Are you one for getting your hands dirty whilst learning new skills? An apprenticeship as a Land-Based Service Engineer could be right for you. This could be your ideal entryway into a brand new career, or simply stepping up your current role to the next level. Whatever your approach, read on to find out more about this unique and exciting opportunity.
- Role descriptions and entry requirements for engineers
- Occupational behaviours and knowledge of an engineer
- What you will learn as a Land-Based Service Engineer
Role description and entry requirements for engineers
Prior to diving in head first into a (potentially) new career, you should know what is required.
Land-Based Service Engineers will work of their own initiative on an employers premise under supervision of a senior technician. This one role contains a wide variety of tasks, including: preparation of new & second-hand equipment for sale, performing routine service and maintenance on said equipment, and conducting operation and systems testing. In reality, LBSE’s will be required to perform a wide range of duties. It’s a strict environment with the opportunity to develop useful knowledge, as well as learn the disciplines of safe working practice.
This may sound pretty heavy hitting right now, but this is a fantastic path to explore. Especially if you love the outdoors! Now let’s talk entry requirements. These are set by the employers but will typically include English and Maths GCSEs at a C/4 or equivalent. It is preferred that potential candidates also have a basic understanding of ICT, but this isn’t strictly necessary to begin with. Don’t panic if you haven’t got recent English and Maths certificates, however. There will be a chance to complete these before the end point assessment of the apprenticeship.
Occupational behaviours and knowledge of an engineer
As well as the entry requirements it’s vital that Land-Based Service Engineer apprentices adhere to a certain set of behaviours. This is to ensure success both in their role and in the overall company.
These behaviours include being:
- Safety orientated – disciplined, responsible, risk-adverse.
- Quality focused – logical, good listener, seeks opportunities to improve.
- A strong communicator – open, honest, respectful.
- A team player – considerate, pro-active, interactive with others.
- Open to learn – reflective, adaptable, attentive.
These behaviours should be demonstrated in the day-to-day work environment. It is vital to adhere to them, not only for personal development, but also for safety reasons.
By the end of the apprenticeship, you will also have a decent bank of knowledge under your belt. It’s important that our apprentices understand how to operate within this working environment as well as how to do the job itself. This is to ensure the safety of workers, both during their apprenticeship and after.
This is a unique aspect of practical apprenticeships such as this one.
Knowledge requirements include:
- How to comply with Health & Safety at Work Act.
- How to comply with Manual Handling regulations and the abrasive wheel regulations.
- Learning workplace procedures, such as the chain of command and company staff handbook.
- How to record information.
- Workshop best practices, such as tool identification and storage.
- Knowing the methods of thermally and chemically joining metals and components.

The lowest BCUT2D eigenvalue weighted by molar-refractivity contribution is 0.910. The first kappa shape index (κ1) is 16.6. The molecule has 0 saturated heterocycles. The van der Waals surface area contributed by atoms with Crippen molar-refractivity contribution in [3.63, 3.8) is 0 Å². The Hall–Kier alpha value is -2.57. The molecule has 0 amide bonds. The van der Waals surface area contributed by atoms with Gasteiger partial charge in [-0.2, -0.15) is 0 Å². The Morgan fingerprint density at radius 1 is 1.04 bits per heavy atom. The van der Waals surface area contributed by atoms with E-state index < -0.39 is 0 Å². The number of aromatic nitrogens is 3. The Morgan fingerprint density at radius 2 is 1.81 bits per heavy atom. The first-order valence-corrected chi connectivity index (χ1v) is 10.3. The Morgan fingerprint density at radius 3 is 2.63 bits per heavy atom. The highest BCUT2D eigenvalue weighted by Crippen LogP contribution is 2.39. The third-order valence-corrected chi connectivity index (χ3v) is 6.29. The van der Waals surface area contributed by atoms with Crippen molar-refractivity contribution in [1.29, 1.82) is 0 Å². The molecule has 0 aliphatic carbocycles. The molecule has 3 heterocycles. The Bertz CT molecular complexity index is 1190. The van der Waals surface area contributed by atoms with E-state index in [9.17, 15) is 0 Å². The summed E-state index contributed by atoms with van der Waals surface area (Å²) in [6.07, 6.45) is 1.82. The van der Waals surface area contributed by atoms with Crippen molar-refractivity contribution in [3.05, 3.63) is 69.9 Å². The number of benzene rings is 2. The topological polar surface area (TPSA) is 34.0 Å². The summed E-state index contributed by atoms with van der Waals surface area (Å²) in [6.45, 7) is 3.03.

- Learning the operating principles of certain machinery.
- Interpreting and accessing technical data relating to machinery and equipment.
- Handing over machinery, plant and equipment to the control of another.
- A good grasp on emergency first aid.
Again, it sounds like a lot to begin with! But it certainly will be worth it by the time you reach your end point assessment.
What you will learn as a Land-Based Service Engineer
Speaking of end point assessment, by the time you get there you will have a wealth of knowledge at your disposal. All things you will be able to take with you into the wider working world. Below are a list of the key things you will learn on this apprenticeship:
- Select and apply appropriate tools and equipment.
- Demonstrate dexterity, resourcefulness, and a professional approach.
- Maintain and conduct basic repairs and maintenance activities under supervision.
- Thermally and chemically join metals and materials.
- Access and interpret technical data relating to service and maintenance operations.
- Communicate well with customers and colleagues, written and oral.
- Expressing technical information in clear concise terms whilst demonstrating customer care principles.
- Work efficiently both under supervision, individually and as a team member.
- Demonstrate a logical, safe and systematic approach to work practices.
- Carry out operational tests on low technology plant, equipment and machinery.
If you’re looking for a unique, hands-on apprenticeship, then a Level 2 Land-Based Service Engineer could be just the right one for you. The skills you will learn will open up a wide range of job opportunities within the Agriculture, Forestry and Horticulture sector. Some examples of this are Agricultural Service Engineer, Forestry Equipment Service Engineer, or an Outdoor Power Equipment Service Engineer. Employers are looking towards apprenticeships to accelerate their work force, and this opportunity could be just what you need to take your first steps within such a specialist industry.
For a more in depth look at this apprenticeship, you can read the brief full brief here.
Not feeling like the right fit? Why not take a look at Apprentice Tips full range of Engineering and Manufacturing Apprenticeships here.